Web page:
Collections › OSMG Collection › Pitcher


Place Made:
Bethabara or Salem North Carolina United States of America
Date Made:
lead glazed earthenware
HOA 8; DIA 3 3/4
Accession Number:
DESCRIPTION: Redware pitcher with handle. Green glaze on outside and cream glaze on inside; three inscribed concentric circles at shoulder; distinct foot; spout has one side missing and one side has been broken and repaired.
MAKER: Rudolph Christ (1750-1833), the son of Rudolph Christ and Anna Wolf, was born in Lauten, Wurtemberg, Germany. He arrived in Bethabara in 1764 at the age of fourteen. In 1766, he apprenticed to Gottfried Aust, whose shop was in Salem, with whom he had a turbulent relationship. In August, 1770, the Elders Conference noted in its minutes that “Aust and his apprentice Christ have separated again” and Christ had written a letter to Brother Marshall begging to be released from his master and to be transferred to another settlement. After repeated requests, Christ was finally released in 1771, and he became the apprentice to the Salem gunmaker. Due to the lack of business at the gunshop, however, Christ returned to Aust’s pottery in 1772. He was freed of his apprenticeship in either 1773 or 1774, yet he remained in the pottery as a journeyman. Christ learned the art of making Queensware, while Aust continued to produce only earthenware. The young man listed this difference of materials as one of the many reasons he should be permitted to establish his own pottery. Time after time his attempts were thwarted by the Elders Conference, who clearly thought of him as a troublemaker. In 1780, the Elders Conference suggested that he marry Elizabeth Oesterlein, who became his first wife. This marriage gave him further reason to desire to be on his own, and finally in 1785, he received permission to set up his own business in Bethabara. He produced simpler varieties of Queensware such as moulded plates and Oriental form bowls. Many works had a mottled glaze. He had his own apprentices some of whom were Jacob Myer, David Baumgarten, and John Butner, who became master of the Bethabara pottery when Christ returned to Salem. Christ experimented with tin-enameled or faience pottery and grey salt-glazed stoneware which was popular in Pennsylvania. Christ was the master in Bethabara from 1786 to 1789, and then he became the master of Salem from 1789 to 1821.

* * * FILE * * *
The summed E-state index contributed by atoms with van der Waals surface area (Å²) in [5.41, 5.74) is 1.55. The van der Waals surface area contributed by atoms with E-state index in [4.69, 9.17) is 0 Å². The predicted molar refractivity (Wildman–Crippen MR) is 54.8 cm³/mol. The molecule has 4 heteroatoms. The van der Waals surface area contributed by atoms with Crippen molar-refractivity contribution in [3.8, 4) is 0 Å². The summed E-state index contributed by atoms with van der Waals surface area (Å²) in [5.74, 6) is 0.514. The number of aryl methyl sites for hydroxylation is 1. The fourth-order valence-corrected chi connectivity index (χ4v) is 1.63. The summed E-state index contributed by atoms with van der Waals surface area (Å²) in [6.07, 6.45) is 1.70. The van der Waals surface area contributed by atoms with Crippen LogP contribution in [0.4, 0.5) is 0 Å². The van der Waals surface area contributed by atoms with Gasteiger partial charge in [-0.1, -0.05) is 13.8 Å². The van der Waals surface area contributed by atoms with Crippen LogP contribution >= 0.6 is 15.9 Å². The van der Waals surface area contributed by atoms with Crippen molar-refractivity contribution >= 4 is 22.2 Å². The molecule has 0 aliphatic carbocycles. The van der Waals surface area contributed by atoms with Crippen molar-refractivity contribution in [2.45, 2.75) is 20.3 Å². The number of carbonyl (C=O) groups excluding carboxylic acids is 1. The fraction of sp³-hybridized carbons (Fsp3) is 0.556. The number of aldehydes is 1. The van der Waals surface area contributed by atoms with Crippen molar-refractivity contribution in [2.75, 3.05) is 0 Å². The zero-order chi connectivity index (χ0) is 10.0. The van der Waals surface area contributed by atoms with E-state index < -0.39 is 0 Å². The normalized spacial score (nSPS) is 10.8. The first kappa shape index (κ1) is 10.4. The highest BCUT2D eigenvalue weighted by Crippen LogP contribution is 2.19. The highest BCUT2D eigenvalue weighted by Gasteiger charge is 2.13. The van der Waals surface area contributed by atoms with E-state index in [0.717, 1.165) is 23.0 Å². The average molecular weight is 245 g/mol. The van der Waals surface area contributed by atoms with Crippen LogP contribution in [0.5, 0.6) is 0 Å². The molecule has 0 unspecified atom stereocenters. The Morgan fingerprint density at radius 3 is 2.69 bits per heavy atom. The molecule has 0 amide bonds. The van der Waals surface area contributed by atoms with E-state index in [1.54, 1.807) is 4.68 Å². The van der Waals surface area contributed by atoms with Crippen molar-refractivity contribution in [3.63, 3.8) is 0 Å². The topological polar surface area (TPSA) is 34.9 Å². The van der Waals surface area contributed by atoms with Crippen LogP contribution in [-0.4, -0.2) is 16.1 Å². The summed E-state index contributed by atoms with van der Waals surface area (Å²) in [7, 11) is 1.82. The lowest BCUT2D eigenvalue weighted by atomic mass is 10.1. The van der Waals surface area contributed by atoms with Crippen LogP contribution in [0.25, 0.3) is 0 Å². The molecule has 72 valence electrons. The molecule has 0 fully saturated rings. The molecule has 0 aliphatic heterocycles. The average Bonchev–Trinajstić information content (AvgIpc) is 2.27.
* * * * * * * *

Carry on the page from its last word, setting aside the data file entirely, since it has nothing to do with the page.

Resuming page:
HISTORY: “Pottery: Early pottery vessels were made from common clay which was shaped by hand or turned on a potter’s wheel before being glazed, decorated, and fired in a kiln. Great amounts were imported from Europe or produced here in similar forms. Although their course character deprived them of mention in most surviving home inventories, pottery shards found on 17th and 18th-century American domestic sites are among the most frequently encountered artifacts…

Basic Redware: A thick mundane earthenware that bore a minimum of decoration. It was usually covered inside (and sometimes all over) by a colorless lead glaze which gave a sheen to the surface and enchanced the red or brownish hue of the clay after firing.” (Neumann, p.238)

Credit Line:
Old Salem Museums & Gardens